A Note on ROE and Debt to Equity of Masonite International Corporation (NYSE: DOOR)

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One of the best investments we can make is in our own knowledge and skills. With that in mind, this article will explain how we can use return on equity (ROE) to better understand a business. To keep the lesson grounded in practicality, we’ll use ROE to better understand Masonite International Corporation (NYSE: DOOR).

Return on equity or ROE is a key metric used to gauge how effectively a company’s management is using the company’s capital. In other words, it is a profitability ratio that measures the rate of return on capital contributed by the company’s shareholders.

See our latest analysis for Masonite International

How to calculate return on equity?

Return on equity can be calculated using the formula:

Return on equity = Net income (from continuing operations) ÷ Equity

So, based on the above formula, the ROE for Masonite International is:

20% = $152 million ÷ $740 million (based on trailing 12 months to October 2021).

“Yield” is the income the business has earned over the past year. This means that for every dollar of shareholders’ equity, the company generated $0.20 in profit.

Does Masonite International have a good ROE?

Perhaps the easiest way to assess a company’s ROE is to compare it to the industry average. However, this method is only useful as a rough check, as companies differ quite a bit within the same industry classification. If you look at the image below, you can see that Masonite International has an ROE similar to the building industry classification average (20%).

NYSE:DOOR Return on Equity February 1, 2022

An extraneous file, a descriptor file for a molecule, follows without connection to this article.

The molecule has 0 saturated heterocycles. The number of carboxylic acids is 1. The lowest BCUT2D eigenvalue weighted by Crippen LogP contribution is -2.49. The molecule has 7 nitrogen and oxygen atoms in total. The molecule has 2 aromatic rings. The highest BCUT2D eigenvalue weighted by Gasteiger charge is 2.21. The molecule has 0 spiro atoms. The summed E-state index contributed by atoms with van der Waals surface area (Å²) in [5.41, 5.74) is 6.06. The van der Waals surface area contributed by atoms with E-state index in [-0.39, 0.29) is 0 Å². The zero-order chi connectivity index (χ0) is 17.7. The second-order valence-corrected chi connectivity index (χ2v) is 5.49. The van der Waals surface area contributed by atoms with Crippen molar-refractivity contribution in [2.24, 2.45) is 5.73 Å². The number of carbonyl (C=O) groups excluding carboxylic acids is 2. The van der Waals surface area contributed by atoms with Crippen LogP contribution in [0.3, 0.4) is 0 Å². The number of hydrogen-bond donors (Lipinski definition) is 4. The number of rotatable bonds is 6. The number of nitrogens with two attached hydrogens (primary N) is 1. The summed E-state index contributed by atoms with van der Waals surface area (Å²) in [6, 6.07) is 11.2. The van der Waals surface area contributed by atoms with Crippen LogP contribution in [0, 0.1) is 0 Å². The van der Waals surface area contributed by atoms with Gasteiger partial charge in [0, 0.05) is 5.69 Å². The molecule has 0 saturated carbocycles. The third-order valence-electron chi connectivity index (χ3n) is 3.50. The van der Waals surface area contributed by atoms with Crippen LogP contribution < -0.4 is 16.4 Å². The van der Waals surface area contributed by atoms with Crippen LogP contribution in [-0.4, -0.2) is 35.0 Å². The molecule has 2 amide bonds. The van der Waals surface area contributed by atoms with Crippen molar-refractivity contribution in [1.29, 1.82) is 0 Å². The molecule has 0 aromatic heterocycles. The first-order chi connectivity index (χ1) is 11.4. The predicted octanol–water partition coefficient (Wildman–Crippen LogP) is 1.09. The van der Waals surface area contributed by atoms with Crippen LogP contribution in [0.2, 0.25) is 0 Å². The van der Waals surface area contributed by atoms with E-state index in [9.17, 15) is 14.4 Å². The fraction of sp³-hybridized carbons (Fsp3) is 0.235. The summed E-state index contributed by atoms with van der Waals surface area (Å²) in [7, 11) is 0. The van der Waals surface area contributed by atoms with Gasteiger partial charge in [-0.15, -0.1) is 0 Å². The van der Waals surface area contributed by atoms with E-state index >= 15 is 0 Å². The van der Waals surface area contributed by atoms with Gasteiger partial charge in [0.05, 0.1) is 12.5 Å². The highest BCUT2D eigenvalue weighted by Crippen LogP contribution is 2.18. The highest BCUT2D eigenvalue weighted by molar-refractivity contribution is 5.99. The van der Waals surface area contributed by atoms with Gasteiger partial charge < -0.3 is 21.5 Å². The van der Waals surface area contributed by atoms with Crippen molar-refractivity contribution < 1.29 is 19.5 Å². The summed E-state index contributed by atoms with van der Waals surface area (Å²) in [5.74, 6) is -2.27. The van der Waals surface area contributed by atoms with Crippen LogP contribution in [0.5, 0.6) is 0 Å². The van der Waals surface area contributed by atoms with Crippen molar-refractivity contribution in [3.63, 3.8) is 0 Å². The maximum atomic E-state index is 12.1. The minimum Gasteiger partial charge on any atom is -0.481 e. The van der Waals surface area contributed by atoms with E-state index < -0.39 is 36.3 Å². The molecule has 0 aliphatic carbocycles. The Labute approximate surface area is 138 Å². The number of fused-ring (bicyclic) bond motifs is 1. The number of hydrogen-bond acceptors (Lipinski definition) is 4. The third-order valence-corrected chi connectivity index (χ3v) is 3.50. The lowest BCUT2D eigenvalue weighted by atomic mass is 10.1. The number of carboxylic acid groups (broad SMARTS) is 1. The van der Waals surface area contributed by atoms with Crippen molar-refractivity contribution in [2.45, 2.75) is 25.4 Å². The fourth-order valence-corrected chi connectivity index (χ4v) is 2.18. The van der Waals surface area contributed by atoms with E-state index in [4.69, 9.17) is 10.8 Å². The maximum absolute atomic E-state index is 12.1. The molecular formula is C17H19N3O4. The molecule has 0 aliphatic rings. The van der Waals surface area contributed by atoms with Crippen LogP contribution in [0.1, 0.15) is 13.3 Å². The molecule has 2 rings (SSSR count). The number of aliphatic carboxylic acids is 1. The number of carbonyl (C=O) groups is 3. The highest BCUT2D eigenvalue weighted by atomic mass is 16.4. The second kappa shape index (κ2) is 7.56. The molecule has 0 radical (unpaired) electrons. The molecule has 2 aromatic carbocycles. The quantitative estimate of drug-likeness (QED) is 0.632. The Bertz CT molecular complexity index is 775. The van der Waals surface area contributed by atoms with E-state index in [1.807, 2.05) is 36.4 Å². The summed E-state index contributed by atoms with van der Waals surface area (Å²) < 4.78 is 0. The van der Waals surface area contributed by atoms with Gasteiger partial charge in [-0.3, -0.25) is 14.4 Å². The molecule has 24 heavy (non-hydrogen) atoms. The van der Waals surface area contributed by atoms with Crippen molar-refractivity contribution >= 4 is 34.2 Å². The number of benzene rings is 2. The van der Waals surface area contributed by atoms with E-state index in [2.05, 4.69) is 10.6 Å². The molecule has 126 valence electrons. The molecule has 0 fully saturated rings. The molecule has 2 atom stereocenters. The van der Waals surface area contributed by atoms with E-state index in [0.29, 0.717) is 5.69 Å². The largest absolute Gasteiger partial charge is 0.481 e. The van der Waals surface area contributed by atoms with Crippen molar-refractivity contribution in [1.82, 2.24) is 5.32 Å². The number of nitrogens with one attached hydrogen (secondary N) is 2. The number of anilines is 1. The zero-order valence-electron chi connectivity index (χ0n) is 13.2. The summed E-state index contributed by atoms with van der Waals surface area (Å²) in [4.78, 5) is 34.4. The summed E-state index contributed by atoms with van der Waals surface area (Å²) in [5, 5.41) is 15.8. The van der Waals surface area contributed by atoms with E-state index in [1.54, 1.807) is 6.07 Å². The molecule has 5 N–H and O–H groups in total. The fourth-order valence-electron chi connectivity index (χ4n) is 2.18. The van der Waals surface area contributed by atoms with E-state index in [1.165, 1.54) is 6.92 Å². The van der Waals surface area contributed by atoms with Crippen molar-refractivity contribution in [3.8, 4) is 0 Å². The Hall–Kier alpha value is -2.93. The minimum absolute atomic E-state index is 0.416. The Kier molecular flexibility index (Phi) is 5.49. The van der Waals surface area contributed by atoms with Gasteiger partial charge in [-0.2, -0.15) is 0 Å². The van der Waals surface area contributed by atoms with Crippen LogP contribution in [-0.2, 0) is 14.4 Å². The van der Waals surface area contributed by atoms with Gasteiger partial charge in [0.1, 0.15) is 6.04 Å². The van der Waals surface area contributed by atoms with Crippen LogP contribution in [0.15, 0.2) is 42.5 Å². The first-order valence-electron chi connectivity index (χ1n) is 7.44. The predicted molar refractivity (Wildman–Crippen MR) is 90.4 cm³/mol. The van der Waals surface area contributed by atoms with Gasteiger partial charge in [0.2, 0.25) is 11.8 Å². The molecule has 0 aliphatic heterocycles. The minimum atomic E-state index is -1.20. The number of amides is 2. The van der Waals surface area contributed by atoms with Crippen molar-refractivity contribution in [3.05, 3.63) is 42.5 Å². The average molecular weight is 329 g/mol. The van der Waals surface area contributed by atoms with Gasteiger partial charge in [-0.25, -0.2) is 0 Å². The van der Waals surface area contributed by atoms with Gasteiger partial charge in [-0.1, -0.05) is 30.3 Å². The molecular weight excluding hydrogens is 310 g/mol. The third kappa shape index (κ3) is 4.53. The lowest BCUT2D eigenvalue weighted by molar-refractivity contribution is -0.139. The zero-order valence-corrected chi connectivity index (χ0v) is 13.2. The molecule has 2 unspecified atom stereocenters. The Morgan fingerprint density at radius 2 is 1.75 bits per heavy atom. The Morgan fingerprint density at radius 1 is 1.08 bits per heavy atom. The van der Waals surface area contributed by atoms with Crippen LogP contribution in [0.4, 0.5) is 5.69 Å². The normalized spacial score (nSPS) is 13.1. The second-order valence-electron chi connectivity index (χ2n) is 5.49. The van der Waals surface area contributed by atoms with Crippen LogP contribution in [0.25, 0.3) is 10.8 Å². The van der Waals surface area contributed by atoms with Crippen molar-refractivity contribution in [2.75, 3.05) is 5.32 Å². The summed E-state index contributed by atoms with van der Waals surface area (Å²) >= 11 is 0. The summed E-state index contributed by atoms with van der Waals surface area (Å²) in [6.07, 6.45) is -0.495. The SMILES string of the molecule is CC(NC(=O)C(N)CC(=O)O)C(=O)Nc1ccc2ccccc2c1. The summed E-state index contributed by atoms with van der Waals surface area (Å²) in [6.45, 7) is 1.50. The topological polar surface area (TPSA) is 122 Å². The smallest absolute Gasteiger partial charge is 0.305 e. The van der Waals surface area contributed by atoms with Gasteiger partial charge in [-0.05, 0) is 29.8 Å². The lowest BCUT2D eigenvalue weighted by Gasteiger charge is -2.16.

So, although the ROE is not exceptional, it is at least acceptable. Although the ROE is similar to that of the industry, we still need to perform further checks to see if the company’s ROE is being boosted by high debt levels. If true, this is more an indication of risk than potential. Our risk dashboard should contain the 3 risks we have identified for Masonite International.

Why You Should Consider Debt When Looking at ROE

Most businesses need money – from somewhere – to increase their profits. The money for the investment can come from the previous year’s earnings (retained earnings), from issuing new shares or from borrowing. In the first and second case, the ROE will reflect this use of cash for investment in the business. In the latter case, the debt necessary for growth will boost returns, but will not impact equity. In this way, the use of debt will increase ROE, even though the core economics of the business remains the same.

Masonite International’s debt and its 20% ROE

Masonite International is clearly using a high amount of debt to boost returns, as it has a leverage ratio of 1.17. While its ROE is respectable, it’s worth bearing in mind that there’s usually a limit to the amount of debt a company can use. Debt increases risk and reduces options for the business in the future, so you generally want to see good returns using it.

Summary

Return on equity is a useful indicator of a company’s ability to generate profits and return them to shareholders. In our books, the highest quality companies have a high return on equity, despite low leverage. All things being equal, a higher ROE is better.

That said, while ROE is a useful indicator of a company’s quality, you’ll need to consider a whole host of factors to determine the right price to buy a stock. The rate at which earnings are likely to grow, relative to earnings growth expectations reflected in the current price, should also be considered. You might want to take a look at this data-rich interactive chart of the company’s forecast.

If you’d rather check out another company – one with potentially superior finances – then don’t miss this free list of attractive companies, which have a high return on equity and low debt.

This Simply Wall St article is general in nature. We provide commentary based on historical data and analyst forecasts only using unbiased methodology and our articles are not intended to be financial advice. It is not a recommendation to buy or sell stocks and does not take into account your objectives or financial situation. Our goal is to bring you targeted long-term analysis based on fundamental data. Note that our analysis may not take into account the latest announcements from price-sensitive companies or qualitative materials. Simply Wall St has no position in the stocks mentioned.

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